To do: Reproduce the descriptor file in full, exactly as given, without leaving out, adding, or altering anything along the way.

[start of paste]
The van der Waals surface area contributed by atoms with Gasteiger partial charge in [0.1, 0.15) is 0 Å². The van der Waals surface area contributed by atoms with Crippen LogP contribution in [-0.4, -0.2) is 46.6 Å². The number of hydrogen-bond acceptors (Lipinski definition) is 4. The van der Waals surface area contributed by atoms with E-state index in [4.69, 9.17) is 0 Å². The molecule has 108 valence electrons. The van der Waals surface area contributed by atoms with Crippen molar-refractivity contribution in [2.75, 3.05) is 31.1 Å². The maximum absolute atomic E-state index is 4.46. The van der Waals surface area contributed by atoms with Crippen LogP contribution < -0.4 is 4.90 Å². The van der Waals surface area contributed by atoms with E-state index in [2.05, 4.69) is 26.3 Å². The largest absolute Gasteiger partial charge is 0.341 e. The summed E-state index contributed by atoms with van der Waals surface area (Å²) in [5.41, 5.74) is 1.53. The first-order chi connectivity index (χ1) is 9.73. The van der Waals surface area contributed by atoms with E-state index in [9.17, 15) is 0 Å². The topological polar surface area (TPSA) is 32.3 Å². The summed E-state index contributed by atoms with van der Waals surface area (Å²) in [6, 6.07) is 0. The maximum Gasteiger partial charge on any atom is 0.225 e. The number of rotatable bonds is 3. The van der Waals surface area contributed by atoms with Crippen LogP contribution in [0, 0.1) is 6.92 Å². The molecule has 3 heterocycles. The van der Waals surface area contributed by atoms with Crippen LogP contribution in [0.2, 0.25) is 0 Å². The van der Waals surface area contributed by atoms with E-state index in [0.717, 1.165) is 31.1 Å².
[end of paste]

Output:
The van der Waals surface area contributed by atoms with Gasteiger partial charge in [0.1, 0.15) is 0 Å². The van der Waals surface area contributed by atoms with Crippen LogP contribution in [-0.4, -0.2) is 46.6 Å². The number of hydrogen-bond acceptors (Lipinski definition) is 4. The van der Waals surface area contributed by atoms with E-state index in [4.69, 9.17) is 0 Å². The molecule has 108 valence electrons. The van der Waals surface area contributed by atoms with Crippen molar-refractivity contribution in [2.75, 3.05) is 31.1 Å². The maximum absolute atomic E-state index is 4.46. The van der Waals surface area contributed by atoms with Crippen LogP contribution < -0.4 is 4.90 Å². The van der Waals surface area contributed by atoms with E-state index in [2.05, 4.69) is 26.3 Å². The largest absolute Gasteiger partial charge is 0.341 e. The summed E-state index contributed by atoms with van der Waals surface area (Å²) in [5.41, 5.74) is 1.53. The first-order chi connectivity index (χ1) is 9.73. The van der Waals surface area contributed by atoms with E-state index in [9.17, 15) is 0 Å². The topological polar surface area (TPSA) is 32.3 Å². The summed E-state index contributed by atoms with van der Waals surface area (Å²) in [6, 6.07) is 0. The maximum Gasteiger partial charge on any atom is 0.225 e. The number of rotatable bonds is 3. The van der Waals surface area contributed by atoms with Crippen LogP contribution in [0, 0.1) is 6.92 Å². The molecule has 3 heterocycles. The van der Waals surface area contributed by atoms with Crippen LogP contribution in [0.2, 0.25) is 0 Å². The van der Waals surface area contributed by atoms with E-state index in [0.717, 1.165) is 31.1 Å².